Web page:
Case Study: Single, Pregnant Person (See appendix A, Table 3: Scenario 9)

Lindsay is in her late 20s, lives on her own, and is expecting a baby. She is unable to work due to a chronic health condition and relies on the Ontario Disability Support Program for income. The cost of rent for her one-bedroom apartment takes up 72% of her monthly income. Lindsay tries to eat balanced meals to give her baby a good start. Due to her limited income, this is not always possible and could put her in a monthly deficit even before paying for everything else to meet her basic needs. She is finding that she often needs to choose between paying her bills on time or eating enough to not be hungry. Facing stress and anxiety about affording rent, food, and necessities for her baby, she notices her mental health declining.

Case Study: Single Parent (See appendix A, Table 1: Scenario 4)

Reema is a single parent with two children under 6 years old. She rents a 2-bedroom basement apartment. She currently receives Ontario Works as she has not yet been able to find work with the flexibility that also allows her to care for her young children. Reema is very resourceful with her limited budget, but with the rising cost of living she is having trouble making ends meet. She just found out that she needs to replace her used car. It is her only form of transportation as she lives in the county, and she doesn’t know how she will pay for this unexpected expense. She finds herself eating less and sometimes skipping meals to make sure that her kids have enough to eat. She notices that she is not feeling her best.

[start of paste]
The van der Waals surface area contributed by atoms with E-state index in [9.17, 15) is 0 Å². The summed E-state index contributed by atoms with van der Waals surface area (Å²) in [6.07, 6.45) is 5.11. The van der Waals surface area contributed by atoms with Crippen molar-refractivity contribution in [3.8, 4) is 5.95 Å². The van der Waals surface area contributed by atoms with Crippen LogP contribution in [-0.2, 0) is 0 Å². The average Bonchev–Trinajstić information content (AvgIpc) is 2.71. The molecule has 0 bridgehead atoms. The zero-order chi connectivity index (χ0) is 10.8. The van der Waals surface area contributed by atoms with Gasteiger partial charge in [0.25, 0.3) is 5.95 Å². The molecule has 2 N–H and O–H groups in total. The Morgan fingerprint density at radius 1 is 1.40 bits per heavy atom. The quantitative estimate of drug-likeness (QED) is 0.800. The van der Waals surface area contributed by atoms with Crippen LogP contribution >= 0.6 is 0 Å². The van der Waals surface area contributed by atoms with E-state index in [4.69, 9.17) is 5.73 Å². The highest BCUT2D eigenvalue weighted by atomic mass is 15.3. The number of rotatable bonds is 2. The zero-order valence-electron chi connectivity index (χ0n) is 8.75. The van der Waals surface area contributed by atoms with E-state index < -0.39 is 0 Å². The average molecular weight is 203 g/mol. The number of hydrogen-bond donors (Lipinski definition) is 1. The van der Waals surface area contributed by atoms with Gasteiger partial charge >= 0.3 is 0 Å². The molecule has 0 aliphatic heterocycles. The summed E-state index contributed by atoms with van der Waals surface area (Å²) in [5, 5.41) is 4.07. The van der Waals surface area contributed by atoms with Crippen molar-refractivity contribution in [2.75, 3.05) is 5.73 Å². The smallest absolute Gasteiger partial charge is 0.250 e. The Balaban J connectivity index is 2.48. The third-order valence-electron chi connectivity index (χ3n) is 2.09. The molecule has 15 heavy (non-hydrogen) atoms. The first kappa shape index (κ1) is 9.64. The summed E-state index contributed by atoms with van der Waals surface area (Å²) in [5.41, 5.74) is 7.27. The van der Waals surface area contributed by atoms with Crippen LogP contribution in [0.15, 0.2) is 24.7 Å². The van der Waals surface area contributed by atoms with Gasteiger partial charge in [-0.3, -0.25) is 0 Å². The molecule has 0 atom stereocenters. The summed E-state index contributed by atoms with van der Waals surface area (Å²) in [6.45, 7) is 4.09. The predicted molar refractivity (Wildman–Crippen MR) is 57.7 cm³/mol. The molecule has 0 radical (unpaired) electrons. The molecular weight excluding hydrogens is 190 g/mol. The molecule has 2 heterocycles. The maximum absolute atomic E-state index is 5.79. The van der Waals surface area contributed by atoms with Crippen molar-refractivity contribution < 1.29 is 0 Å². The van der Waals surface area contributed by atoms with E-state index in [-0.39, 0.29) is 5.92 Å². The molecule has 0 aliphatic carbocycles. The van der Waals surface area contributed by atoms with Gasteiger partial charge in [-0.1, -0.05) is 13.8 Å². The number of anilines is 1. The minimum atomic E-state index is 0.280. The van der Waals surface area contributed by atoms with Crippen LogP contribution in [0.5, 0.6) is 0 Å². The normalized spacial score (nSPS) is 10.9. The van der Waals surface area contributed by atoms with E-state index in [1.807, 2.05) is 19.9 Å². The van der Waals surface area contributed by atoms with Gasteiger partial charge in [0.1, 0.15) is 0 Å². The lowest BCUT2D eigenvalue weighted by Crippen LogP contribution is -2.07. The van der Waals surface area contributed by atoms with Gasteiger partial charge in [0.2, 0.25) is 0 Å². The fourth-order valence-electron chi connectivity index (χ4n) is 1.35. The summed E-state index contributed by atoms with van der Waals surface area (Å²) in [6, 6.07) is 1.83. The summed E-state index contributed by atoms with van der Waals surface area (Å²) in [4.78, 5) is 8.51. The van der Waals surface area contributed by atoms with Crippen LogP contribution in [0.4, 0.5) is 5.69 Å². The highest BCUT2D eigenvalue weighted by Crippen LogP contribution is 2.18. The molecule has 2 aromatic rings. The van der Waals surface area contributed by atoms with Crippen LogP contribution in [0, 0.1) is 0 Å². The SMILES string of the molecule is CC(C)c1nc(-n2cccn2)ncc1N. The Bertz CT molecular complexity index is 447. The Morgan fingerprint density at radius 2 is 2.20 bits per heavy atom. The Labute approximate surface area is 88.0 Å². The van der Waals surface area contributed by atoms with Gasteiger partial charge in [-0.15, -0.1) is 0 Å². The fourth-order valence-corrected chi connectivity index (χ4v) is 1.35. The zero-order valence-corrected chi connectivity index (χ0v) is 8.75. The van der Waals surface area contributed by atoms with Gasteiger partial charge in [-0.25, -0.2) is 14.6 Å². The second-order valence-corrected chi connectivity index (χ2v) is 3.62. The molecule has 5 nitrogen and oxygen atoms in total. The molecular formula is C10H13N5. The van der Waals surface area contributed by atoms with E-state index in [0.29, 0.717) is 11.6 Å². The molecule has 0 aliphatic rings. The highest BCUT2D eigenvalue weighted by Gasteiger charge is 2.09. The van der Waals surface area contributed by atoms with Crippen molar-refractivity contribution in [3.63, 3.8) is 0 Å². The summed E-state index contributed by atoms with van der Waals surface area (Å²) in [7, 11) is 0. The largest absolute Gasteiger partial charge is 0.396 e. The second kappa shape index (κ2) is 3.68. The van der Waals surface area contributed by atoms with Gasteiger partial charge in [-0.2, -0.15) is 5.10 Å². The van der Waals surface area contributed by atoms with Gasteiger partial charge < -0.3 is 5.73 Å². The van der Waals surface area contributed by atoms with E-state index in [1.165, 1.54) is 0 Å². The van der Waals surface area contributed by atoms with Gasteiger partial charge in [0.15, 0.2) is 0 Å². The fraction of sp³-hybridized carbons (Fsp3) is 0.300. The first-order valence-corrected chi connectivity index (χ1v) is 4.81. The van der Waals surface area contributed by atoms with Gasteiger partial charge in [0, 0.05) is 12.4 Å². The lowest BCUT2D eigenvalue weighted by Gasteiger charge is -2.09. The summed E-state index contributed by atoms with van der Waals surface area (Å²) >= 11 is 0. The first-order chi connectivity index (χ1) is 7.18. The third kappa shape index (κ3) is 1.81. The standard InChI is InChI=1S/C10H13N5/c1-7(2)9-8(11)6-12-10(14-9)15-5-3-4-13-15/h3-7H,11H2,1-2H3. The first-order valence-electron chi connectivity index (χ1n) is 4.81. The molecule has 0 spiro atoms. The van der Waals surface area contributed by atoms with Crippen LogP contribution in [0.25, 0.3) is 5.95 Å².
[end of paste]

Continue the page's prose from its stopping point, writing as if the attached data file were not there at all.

Case Study: Single, Male (See appendix A, Table 2: Scenario 5)

Drew is 40 years old and is currently unemployed due to circumstances outside of his control. He receives Ontario Works. After accounting for all benefits received, the rent for his bachelor apartment takes up 91% of his income. Drew worries about losing his housing and is unable to pay for food. Despite the temporary relief he gets from visiting food banks and meal programs, he is still severely food insecure, and sometimes goes for a few days without eating.

Case Study: Family with children (See appendix A, Table 1: Scenario 1)

Matt and Kim have 2 children, ages 8 and 14. They rent a 3-bedroom apartment in Windsor. Matt works full-time at minimum wage. Kim hopes to re-train and go back to college but is currently a full-time caregiver for their parents and children. Their kids have asked if they can go on a family vacation like some of their friends, but Matt and Kim are experiencing difficulties affording necessities after paying for monthly bills, and other essentials. They worry how well their children are coping with the hardships and feel ashamed and guilty that they can’t provide more.

When income is low and living expenses are high, people will likely not have enough money for food.